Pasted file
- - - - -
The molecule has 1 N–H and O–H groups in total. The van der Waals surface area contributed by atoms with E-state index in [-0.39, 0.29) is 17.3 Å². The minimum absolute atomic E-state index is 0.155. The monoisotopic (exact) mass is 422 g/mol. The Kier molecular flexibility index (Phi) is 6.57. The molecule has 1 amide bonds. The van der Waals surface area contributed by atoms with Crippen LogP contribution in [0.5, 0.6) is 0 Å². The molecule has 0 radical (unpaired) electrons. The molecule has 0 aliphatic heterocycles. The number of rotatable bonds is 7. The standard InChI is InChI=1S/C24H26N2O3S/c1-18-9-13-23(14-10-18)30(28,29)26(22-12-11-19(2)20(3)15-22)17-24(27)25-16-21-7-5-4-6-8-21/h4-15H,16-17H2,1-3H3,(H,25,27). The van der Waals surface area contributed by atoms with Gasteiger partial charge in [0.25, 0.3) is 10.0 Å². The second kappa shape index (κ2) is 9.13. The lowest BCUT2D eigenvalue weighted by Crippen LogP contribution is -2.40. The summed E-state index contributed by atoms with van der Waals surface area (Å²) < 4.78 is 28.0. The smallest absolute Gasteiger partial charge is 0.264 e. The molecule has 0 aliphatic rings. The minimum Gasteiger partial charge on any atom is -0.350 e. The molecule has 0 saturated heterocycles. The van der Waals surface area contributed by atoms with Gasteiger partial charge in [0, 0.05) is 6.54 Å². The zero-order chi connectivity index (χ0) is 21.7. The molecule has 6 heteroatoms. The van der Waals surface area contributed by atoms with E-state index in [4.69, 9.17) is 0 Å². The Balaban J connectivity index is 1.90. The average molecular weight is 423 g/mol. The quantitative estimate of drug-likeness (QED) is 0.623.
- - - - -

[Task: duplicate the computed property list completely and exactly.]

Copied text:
The molecule has 1 N–H and O–H groups in total. The van der Waals surface area contributed by atoms with E-state index in [-0.39, 0.29) is 17.3 Å². The minimum absolute atomic E-state index is 0.155. The monoisotopic (exact) mass is 422 g/mol. The Kier molecular flexibility index (Phi) is 6.57. The molecule has 1 amide bonds. The van der Waals surface area contributed by atoms with Crippen LogP contribution in [0.5, 0.6) is 0 Å². The molecule has 0 radical (unpaired) electrons. The molecule has 0 aliphatic heterocycles. The number of rotatable bonds is 7. The standard InChI is InChI=1S/C24H26N2O3S/c1-18-9-13-23(14-10-18)30(28,29)26(22-12-11-19(2)20(3)15-22)17-24(27)25-16-21-7-5-4-6-8-21/h4-15H,16-17H2,1-3H3,(H,25,27). The van der Waals surface area contributed by atoms with Gasteiger partial charge in [0.25, 0.3) is 10.0 Å². The second kappa shape index (κ2) is 9.13. The lowest BCUT2D eigenvalue weighted by Crippen LogP contribution is -2.40. The summed E-state index contributed by atoms with van der Waals surface area (Å²) < 4.78 is 28.0. The smallest absolute Gasteiger partial charge is 0.264 e. The molecule has 0 aliphatic rings. The minimum Gasteiger partial charge on any atom is -0.350 e. The molecule has 0 saturated heterocycles. The van der Waals surface area contributed by atoms with Gasteiger partial charge in [0, 0.05) is 6.54 Å². The zero-order chi connectivity index (χ0) is 21.7. The molecule has 6 heteroatoms. The van der Waals surface area contributed by atoms with E-state index in [4.69, 9.17) is 0 Å². The Balaban J connectivity index is 1.90. The average molecular weight is 423 g/mol. The quantitative estimate of drug-likeness (QED) is 0.623.